3. Category names are as long as titles.

unpost versions

Everything is a Post

In many content management systems, pages are single blocks of content edited with a WYSIWYG editor. But one size does not fit all. Headers, footers, and distinct areas of content can be edited separately and reused throughout the site.

At the same time, not every site owner is HTML-savvy. Let them edit any part of their site by creating common elements as posts.

Properties of WordPress:

  1. Posts are easy to edit.
  2. Pages are meant to hold static content.

As a bonus, we can use tags to call on headers or footers specially designed for holidays or special events.

function fetch_post_by_tags($tag_set=array()){
	if ( is_array($tag_set) && count($tag_set) > 0 ) {
		$tag_set = implode('+',$tag_set); // Plus to require all, comma to require any.
		$post = new WP_Query('tag='.$tag_set.'&showposts=1');
	}
	return $post;
}
 
// Leading up to Halloween
if ( date('n') == 10 ) {
	$site_header = fetch_post_by_tags ( array ('header','halloween') );
	$site_footer = fetch_post_by_tags ( array ('footer','halloween') );
}
 
// St. Patrick's Day
elseif ( date('n-j') == '3-18' ) {
	$site_header = fetch_post_by_tags ( array ('header','st-patricks-day') );
	$site_footer = fetch_post_by_tags ( array ('footer','st-patricks-day') );
}
 
// Special notice about SxSW
elseif ( date('n') == 3 && date('j') <= 7 ) {
	$site_header = fetch_post_by_tags ( array ('header','sxsw') );
	$site_footer = fetch_post_by_tags ( array ('footer','sxsw') );
}
 
// Towel day
elseif ( date('n-j') == '5-25' ) {
	$site_header = fetch_post_by_tags ( array ('header','towel-day') );
	$site_footer = fetch_post_by_tags ( array ('footer','towel-day') );
}
 
// Default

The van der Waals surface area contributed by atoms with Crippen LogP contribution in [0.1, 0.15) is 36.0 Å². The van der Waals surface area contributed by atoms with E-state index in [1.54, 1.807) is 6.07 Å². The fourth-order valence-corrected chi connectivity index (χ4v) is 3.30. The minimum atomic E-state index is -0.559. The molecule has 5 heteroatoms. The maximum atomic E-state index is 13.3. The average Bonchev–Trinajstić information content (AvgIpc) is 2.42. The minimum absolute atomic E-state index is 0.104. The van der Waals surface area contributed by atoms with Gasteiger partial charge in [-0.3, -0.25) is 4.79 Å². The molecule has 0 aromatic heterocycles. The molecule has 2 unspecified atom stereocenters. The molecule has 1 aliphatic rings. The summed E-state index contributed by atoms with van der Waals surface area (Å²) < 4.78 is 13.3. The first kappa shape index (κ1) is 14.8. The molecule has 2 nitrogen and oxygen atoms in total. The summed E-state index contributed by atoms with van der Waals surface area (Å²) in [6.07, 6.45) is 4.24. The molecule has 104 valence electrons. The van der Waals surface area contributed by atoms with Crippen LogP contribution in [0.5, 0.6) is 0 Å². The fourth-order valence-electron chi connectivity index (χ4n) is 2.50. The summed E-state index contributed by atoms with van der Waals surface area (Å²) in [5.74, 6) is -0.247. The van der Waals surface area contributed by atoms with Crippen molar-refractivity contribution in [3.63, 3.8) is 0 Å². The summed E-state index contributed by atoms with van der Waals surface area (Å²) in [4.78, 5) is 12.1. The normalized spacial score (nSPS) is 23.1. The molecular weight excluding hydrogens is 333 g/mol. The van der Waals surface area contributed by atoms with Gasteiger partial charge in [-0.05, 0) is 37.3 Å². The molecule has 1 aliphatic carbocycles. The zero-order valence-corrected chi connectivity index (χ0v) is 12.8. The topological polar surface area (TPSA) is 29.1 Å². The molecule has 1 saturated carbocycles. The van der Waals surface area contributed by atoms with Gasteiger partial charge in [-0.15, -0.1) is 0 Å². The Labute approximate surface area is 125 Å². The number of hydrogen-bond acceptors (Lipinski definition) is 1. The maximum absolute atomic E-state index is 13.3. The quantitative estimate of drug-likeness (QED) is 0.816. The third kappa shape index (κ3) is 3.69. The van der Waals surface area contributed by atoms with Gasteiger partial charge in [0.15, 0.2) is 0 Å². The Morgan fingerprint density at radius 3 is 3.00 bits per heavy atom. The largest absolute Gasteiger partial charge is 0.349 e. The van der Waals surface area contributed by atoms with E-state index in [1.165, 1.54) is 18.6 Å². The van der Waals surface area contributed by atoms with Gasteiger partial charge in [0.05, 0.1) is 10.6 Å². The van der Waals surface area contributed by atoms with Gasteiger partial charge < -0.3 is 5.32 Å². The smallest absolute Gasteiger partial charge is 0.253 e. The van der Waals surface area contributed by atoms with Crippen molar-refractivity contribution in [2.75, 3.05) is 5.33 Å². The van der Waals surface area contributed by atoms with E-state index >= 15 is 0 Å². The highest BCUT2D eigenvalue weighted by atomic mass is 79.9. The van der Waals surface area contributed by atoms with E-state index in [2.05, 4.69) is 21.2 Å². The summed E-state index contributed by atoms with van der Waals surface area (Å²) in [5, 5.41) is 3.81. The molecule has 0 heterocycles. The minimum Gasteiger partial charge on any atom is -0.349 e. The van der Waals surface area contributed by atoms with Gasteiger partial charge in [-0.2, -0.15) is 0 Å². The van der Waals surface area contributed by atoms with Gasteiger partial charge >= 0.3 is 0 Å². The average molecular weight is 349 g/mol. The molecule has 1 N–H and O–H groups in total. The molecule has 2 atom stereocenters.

else {
	$site_header = fetch_post_by_tags ( array ('header','normal') );
	$site_footer = fetch_post_by_tags ( array ('footer','normal') );
}
 
// Place these in the appropriate header file(s).
print(''); // Make it easy to look up which specific post created this.
print($site_header->posts[0]->post_content);
 
// Place these in the appropriate footer file(s).
print(''); // Make it easy to look up which specific post created this.
print($site_footer->posts[0]->post_content);

Bookmarks

Create your own bookmark sharing system by using posts as topics — and ignoring post content.

Properties of WordPress:

  1. Anyone may comment on a post.
  2. Posts have titles.
function fetch_post_comments($post_id=0){
	global $wpdb;
	if ( $post_id > 0 ) {
		$query = "
SELECT
	comment_ID,
	comment_content
FROM
	$wpdb->comments
WHERE
	comment_post_id = '$post_id' AND 
	comment_approved = '1'
ORDER BY
	comment_date DESC
";
		$comment_list = $wpdb->get_results($query);
		return $comment_list;
	}
}
 
function format_comment_list($comment_list=array()){
	if ( $comment_list && count($comment_list) > 0 ) {
		$output = '<ul>'."\n";
		foreach ( $comment_list as $particular_comment ) {
			$output .= '<li>'.$particular_comment->comment_content.'</li>'."\n";
		}
		$output .= '</ul>'."\n";
	}
	else {
		$output = "<p>No one's contributed to this topic yet.</p>";
	}
	return $output;
}
 
// Each "topic" is a post. The examples below use fictitious post IDs 1, 12, and 42.
 
// First topic
$title_1 = get_the_title('8');
$comment_list = fetch_post_comments('8');
$comments_to_show_1 = format_comment_list($comment_list);
 
// Second topic
$title_2 = get_the_title('12');
$comment_list = fetch_post_comments('12');
$comments_to_show_2 = format_comment_list($comment_list);
 
// Third topic
$title_3 = get_the_title('42');
$comment_list = fetch_post_comments('42');
$comments_to_show_3 = format_comment_list($comment_list);
 
 
 
print ( '<h1>'.$title_1.'</h1>');
print ( '<div>'.$comments_to_show_1.'</div>');
print ( '<p><a href="?p=1">contribute</a>');
 
print ( '<h1>'.$title_2.'</h1>');
print ( '<div>'.$comments_to_show_2.'</div>');
print ( '<p><a href="?p=12">contribute</a>');
 
print ( '<h1>'.$title_3.'</h1>');
print ( '<div>'.$comments_to_show_3.'</div>');
print ( '<p><a href="?p=42">contribute</a>');

Going Forward

Like WordPress itself, posts are not limited to their original purpose. There’s no trick to thinking beyond “WordPress is just a blog.” Just imagine a site that does not box information into articles. How else will you counter the declaration that WordPress is just a blog?

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Comments (1)

Comment by Konrad Tadesse says:

Hello Ben Gremillion,
your article is very interesting!
But I do not understand. “Everything is a Post”, “Evolution explained” or “Bookmarks”.
On my website content is in image media, categories, tags and taxonomies. There is no content in the post itself, it all gets collected through tags etc.

I do not use link content or comments jet.

Comments: how would you use Comments?

Images: how would you use image description?

Konrad, Berlin